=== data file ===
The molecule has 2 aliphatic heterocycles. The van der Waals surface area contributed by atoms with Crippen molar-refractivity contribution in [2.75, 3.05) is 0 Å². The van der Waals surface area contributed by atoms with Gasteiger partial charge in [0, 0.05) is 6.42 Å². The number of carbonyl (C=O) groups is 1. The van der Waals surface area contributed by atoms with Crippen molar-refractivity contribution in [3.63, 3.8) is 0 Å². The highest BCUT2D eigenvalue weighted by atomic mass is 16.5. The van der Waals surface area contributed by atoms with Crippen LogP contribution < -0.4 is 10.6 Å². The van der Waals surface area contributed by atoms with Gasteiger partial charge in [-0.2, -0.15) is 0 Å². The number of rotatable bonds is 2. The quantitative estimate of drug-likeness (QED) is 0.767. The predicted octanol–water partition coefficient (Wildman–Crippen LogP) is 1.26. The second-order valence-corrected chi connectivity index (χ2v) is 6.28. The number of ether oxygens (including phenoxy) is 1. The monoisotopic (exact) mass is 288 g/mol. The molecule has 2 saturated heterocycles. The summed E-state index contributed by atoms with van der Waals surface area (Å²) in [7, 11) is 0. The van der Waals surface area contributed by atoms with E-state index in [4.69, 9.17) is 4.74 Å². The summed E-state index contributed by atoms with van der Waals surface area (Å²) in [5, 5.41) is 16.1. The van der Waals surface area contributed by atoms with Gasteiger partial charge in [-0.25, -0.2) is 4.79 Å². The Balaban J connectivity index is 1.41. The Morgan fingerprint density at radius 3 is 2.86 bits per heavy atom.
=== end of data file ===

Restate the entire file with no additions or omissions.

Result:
The molecule has 2 aliphatic heterocycles. The van der Waals surface area contributed by atoms with Crippen molar-refractivity contribution in [2.75, 3.05) is 0 Å². The van der Waals surface area contributed by atoms with Gasteiger partial charge in [0, 0.05) is 6.42 Å². The number of carbonyl (C=O) groups is 1. The van der Waals surface area contributed by atoms with Crippen molar-refractivity contribution in [3.63, 3.8) is 0 Å². The highest BCUT2D eigenvalue weighted by atomic mass is 16.5. The van der Waals surface area contributed by atoms with Crippen LogP contribution < -0.4 is 10.6 Å². The van der Waals surface area contributed by atoms with Gasteiger partial charge in [-0.2, -0.15) is 0 Å². The number of rotatable bonds is 2. The quantitative estimate of drug-likeness (QED) is 0.767. The predicted octanol–water partition coefficient (Wildman–Crippen LogP) is 1.26. The second-order valence-corrected chi connectivity index (χ2v) is 6.28. The number of ether oxygens (including phenoxy) is 1. The monoisotopic (exact) mass is 288 g/mol. The molecule has 2 saturated heterocycles. The summed E-state index contributed by atoms with van der Waals surface area (Å²) in [7, 11) is 0. The van der Waals surface area contributed by atoms with E-state index in [4.69, 9.17) is 4.74 Å². The summed E-state index contributed by atoms with van der Waals surface area (Å²) in [5, 5.41) is 16.1. The van der Waals surface area contributed by atoms with Gasteiger partial charge in [-0.25, -0.2) is 4.79 Å². The Balaban J connectivity index is 1.41. The Morgan fingerprint density at radius 3 is 2.86 bits per heavy atom.